We’ve been here before, in that pole position of familiarity, isn’t this where the franchise began? Cars 3 just covers the same racing track as once before but this time Lightning McQueen is on the brunt end of realisation filled with a certain Déjà Vu that this franchise’s days lack the smoked immersed thunder but female empowerment comes speeding through the flames like a Phoenix.
Lightning McQueen (voiced by Owen Wilson) is stuck in the memory of his youth, once the fastest on the track and adored by all, his advancing age now holds him back, not ready to let go of his youthful glory, it could be time to take a step back and let the new blood take over his title and quite frankly Pixar need to follow suit for this well groomed but exceptional monotonous animation.
Forced off the track by slick yet cocky newcomer, Jackson Storm (voiced by Armie Hammer), which has McQueen battered and out for the count, he is forced to go back into training after months hauled up in his self-pity. Entering the high-tech training facility of Rust-eze, which has been bought out by a rich super-fan Sterling (voiced by Nathan Fillion), and allocated a female trainer, Cruiz Ramirez (voiced by Cristela Alonzo), McQueen wants to run before he can walk. When he can’t quite get to grips with the shiny new equipment, he begs for one last chance and to train the old school way accompanied by a struggling Cruiz.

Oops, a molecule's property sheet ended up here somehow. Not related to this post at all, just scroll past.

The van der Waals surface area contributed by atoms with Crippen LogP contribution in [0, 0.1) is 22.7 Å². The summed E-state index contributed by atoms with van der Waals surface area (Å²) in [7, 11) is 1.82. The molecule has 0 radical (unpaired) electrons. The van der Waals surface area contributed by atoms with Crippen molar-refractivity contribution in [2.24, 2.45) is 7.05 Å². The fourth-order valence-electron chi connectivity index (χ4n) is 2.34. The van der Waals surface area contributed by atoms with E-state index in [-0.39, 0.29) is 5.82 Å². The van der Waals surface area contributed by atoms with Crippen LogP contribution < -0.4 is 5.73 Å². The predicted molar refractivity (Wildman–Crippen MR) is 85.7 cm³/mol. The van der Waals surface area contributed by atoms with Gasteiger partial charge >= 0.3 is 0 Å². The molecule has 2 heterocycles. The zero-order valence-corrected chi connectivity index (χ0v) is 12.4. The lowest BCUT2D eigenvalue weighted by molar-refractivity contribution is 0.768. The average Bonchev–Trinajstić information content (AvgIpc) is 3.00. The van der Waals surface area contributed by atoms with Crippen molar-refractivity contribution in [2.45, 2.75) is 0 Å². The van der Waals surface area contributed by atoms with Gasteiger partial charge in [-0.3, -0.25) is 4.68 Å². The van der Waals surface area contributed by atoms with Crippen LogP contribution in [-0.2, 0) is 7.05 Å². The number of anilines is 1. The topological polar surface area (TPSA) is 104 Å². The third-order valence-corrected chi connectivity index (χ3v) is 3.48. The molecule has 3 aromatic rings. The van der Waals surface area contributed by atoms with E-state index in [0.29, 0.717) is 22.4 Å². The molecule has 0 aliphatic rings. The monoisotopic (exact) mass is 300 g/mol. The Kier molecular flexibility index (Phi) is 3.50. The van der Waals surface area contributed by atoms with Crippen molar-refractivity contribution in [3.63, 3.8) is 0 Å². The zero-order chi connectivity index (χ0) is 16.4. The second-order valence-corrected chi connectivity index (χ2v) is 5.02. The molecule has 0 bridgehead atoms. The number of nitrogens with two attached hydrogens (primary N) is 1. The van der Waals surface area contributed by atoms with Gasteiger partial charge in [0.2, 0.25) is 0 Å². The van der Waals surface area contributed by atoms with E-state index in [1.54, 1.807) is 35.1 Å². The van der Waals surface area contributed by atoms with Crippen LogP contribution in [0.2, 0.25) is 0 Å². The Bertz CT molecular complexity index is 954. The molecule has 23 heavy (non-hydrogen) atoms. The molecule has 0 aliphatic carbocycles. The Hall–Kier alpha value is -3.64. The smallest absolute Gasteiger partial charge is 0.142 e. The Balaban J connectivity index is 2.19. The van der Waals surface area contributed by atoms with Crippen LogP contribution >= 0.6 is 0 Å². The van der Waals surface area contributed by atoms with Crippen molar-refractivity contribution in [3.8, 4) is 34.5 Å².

As McQueen goes back to his roots and that of his own Mentor, the dearly departed Doc Hudson, which is flowered with flashback scenes and dreamlike sequences of Paul Newman’s dulcet tones. Cruiz and McQueen build on their friendship via a few shaky speed bumps along the way, Cruiz having never dreamt of being a trainer always wanted to be a racer but those around her always filled her with self-doubt, putting barriers in her way. It’s this narrative layer that gives this third outing its saving grace, the empowerment endorsing girls on the right track, that they can, in fact, obtain their dreams despite the words from those in power of discouragement, in a sport dominated by the arrogance of male cars it’s a female’s steely determination in realising her dreams that destroy the myth of the men only club, guided by a man.
Burn rubber at lightning speed it does not, a slow starter of how to let go of one’s ego in order to bolster another in a child charmer competition of life lessons. Cars 3 will be embraced by the very young with a subtle tenderness that’s polished for the fanatical eye, but it offers up a lack of creativity from a studio that should turn out the lights on the duty old racing track.
Cars 3 is out in cinemas July 14
WRITER/DIRECTOR: Brian Fee
STARS: Owen Wilson, Armie Hammer, Cristela Alonzo
RUNTIME: 102 Mins